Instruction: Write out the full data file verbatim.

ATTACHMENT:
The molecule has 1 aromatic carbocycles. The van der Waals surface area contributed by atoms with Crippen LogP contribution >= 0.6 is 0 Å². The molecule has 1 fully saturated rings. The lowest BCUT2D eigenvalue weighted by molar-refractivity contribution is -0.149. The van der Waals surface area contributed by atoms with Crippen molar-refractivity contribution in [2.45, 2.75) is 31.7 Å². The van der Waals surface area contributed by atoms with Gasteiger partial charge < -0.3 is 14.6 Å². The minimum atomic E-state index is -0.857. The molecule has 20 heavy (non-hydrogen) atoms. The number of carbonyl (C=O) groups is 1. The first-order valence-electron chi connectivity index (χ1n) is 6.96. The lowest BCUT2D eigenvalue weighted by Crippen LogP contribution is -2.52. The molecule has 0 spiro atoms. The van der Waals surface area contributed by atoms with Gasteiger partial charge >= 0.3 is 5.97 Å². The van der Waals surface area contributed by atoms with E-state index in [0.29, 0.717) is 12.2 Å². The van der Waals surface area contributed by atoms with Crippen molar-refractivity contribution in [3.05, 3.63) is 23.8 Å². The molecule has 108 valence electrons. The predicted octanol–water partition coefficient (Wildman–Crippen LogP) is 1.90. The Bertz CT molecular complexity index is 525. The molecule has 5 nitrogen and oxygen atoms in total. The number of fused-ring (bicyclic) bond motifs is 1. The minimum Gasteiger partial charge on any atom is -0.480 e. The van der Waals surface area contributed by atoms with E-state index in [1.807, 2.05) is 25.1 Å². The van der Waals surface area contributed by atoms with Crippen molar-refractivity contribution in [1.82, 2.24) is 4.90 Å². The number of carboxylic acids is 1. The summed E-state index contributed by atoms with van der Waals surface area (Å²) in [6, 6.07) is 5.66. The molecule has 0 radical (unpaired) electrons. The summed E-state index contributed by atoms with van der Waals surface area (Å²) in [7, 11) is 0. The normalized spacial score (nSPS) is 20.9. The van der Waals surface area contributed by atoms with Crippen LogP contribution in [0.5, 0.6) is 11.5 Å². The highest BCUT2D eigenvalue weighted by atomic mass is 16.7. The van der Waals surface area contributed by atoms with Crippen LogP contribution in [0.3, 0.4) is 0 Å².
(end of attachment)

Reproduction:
The molecule has 1 aromatic carbocycles. The van der Waals surface area contributed by atoms with Crippen LogP contribution >= 0.6 is 0 Å². The molecule has 1 fully saturated rings. The lowest BCUT2D eigenvalue weighted by molar-refractivity contribution is -0.149. The van der Waals surface area contributed by atoms with Crippen molar-refractivity contribution in [2.45, 2.75) is 31.7 Å². The van der Waals surface area contributed by atoms with Gasteiger partial charge < -0.3 is 14.6 Å². The minimum atomic E-state index is -0.857. The molecule has 20 heavy (non-hydrogen) atoms. The number of carbonyl (C=O) groups is 1. The first-order valence-electron chi connectivity index (χ1n) is 6.96. The lowest BCUT2D eigenvalue weighted by Crippen LogP contribution is -2.52. The molecule has 0 spiro atoms. The van der Waals surface area contributed by atoms with Gasteiger partial charge >= 0.3 is 5.97 Å². The van der Waals surface area contributed by atoms with E-state index in [0.29, 0.717) is 12.2 Å². The van der Waals surface area contributed by atoms with Crippen molar-refractivity contribution in [3.05, 3.63) is 23.8 Å². The molecule has 108 valence electrons. The predicted octanol–water partition coefficient (Wildman–Crippen LogP) is 1.90. The Bertz CT molecular complexity index is 525. The molecule has 5 nitrogen and oxygen atoms in total. The number of fused-ring (bicyclic) bond motifs is 1. The minimum Gasteiger partial charge on any atom is -0.480 e. The van der Waals surface area contributed by atoms with E-state index in [1.807, 2.05) is 25.1 Å². The van der Waals surface area contributed by atoms with Crippen molar-refractivity contribution in [1.82, 2.24) is 4.90 Å². The number of carboxylic acids is 1. The summed E-state index contributed by atoms with van der Waals surface area (Å²) in [6, 6.07) is 5.66. The molecule has 0 radical (unpaired) electrons. The summed E-state index contributed by atoms with van der Waals surface area (Å²) in [7, 11) is 0. The normalized spacial score (nSPS) is 20.9. The van der Waals surface area contributed by atoms with Crippen LogP contribution in [0.5, 0.6) is 11.5 Å². The highest BCUT2D eigenvalue weighted by atomic mass is 16.7. The van der Waals surface area contributed by atoms with Crippen LogP contribution in [0.3, 0.4) is 0 Å².